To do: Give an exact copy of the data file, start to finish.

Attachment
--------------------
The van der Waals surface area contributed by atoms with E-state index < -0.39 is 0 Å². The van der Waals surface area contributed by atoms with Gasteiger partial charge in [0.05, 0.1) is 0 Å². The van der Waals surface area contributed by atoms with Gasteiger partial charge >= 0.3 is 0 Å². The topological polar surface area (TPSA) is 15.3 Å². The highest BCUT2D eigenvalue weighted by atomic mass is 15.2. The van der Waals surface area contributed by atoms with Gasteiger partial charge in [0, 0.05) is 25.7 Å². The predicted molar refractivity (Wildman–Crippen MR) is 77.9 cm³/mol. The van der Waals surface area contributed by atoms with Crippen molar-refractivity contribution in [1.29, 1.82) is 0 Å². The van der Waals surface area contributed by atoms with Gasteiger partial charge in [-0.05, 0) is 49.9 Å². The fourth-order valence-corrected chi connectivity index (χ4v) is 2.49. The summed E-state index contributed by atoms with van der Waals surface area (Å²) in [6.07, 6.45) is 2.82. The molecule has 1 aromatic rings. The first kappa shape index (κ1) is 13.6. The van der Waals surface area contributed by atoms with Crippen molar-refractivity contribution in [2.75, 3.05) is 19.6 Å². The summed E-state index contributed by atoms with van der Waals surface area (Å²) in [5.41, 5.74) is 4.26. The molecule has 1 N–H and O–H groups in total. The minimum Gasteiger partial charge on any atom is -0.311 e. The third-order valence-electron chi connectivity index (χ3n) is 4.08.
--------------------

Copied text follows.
The van der Waals surface area contributed by atoms with E-state index < -0.39 is 0 Å². The van der Waals surface area contributed by atoms with Gasteiger partial charge in [0.05, 0.1) is 0 Å². The van der Waals surface area contributed by atoms with Gasteiger partial charge >= 0.3 is 0 Å². The topological polar surface area (TPSA) is 15.3 Å². The highest BCUT2D eigenvalue weighted by atomic mass is 15.2. The van der Waals surface area contributed by atoms with Gasteiger partial charge in [0, 0.05) is 25.7 Å². The predicted molar refractivity (Wildman–Crippen MR) is 77.9 cm³/mol. The van der Waals surface area contributed by atoms with Crippen molar-refractivity contribution in [1.29, 1.82) is 0 Å². The van der Waals surface area contributed by atoms with Gasteiger partial charge in [-0.05, 0) is 49.9 Å². The fourth-order valence-corrected chi connectivity index (χ4v) is 2.49. The summed E-state index contributed by atoms with van der Waals surface area (Å²) in [6.07, 6.45) is 2.82. The molecule has 1 aromatic rings. The first kappa shape index (κ1) is 13.6. The van der Waals surface area contributed by atoms with Crippen molar-refractivity contribution in [2.75, 3.05) is 19.6 Å². The summed E-state index contributed by atoms with van der Waals surface area (Å²) in [5.41, 5.74) is 4.26. The molecule has 1 N–H and O–H groups in total. The minimum Gasteiger partial charge on any atom is -0.311 e. The third-order valence-electron chi connectivity index (χ3n) is 4.08.